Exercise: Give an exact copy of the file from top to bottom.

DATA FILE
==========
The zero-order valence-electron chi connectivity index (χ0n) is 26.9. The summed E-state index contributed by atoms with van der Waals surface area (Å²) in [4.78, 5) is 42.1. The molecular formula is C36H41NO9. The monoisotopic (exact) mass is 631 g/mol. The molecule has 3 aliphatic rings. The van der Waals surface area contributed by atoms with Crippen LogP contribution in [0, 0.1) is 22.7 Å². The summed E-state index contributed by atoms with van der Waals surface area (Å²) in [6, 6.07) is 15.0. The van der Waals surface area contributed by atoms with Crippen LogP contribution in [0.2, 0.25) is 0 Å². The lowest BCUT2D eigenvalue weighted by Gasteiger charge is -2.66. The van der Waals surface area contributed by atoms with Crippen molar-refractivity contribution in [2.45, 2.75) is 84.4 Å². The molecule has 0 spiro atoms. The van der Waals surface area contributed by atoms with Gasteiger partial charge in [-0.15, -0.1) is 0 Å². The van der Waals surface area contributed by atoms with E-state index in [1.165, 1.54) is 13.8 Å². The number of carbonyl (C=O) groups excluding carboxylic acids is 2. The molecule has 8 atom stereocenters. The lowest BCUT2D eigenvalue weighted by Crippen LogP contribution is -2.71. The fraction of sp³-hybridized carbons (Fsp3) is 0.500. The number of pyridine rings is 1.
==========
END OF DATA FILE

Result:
The zero-order valence-electron chi connectivity index (χ0n) is 26.9. The summed E-state index contributed by atoms with van der Waals surface area (Å²) in [4.78, 5) is 42.1. The molecular formula is C36H41NO9. The monoisotopic (exact) mass is 631 g/mol. The molecule has 3 aliphatic rings. The van der Waals surface area contributed by atoms with Crippen LogP contribution in [0, 0.1) is 22.7 Å². The summed E-state index contributed by atoms with van der Waals surface area (Å²) in [6, 6.07) is 15.0. The van der Waals surface area contributed by atoms with Crippen LogP contribution in [0.2, 0.25) is 0 Å². The lowest BCUT2D eigenvalue weighted by Gasteiger charge is -2.66. The van der Waals surface area contributed by atoms with Crippen molar-refractivity contribution in [2.45, 2.75) is 84.4 Å². The molecule has 0 spiro atoms. The van der Waals surface area contributed by atoms with Gasteiger partial charge in [-0.15, -0.1) is 0 Å². The van der Waals surface area contributed by atoms with E-state index in [1.165, 1.54) is 13.8 Å². The number of carbonyl (C=O) groups excluding carboxylic acids is 2. The molecule has 8 atom stereocenters. The lowest BCUT2D eigenvalue weighted by Crippen LogP contribution is -2.71. The fraction of sp³-hybridized carbons (Fsp3) is 0.500. The number of pyridine rings is 1.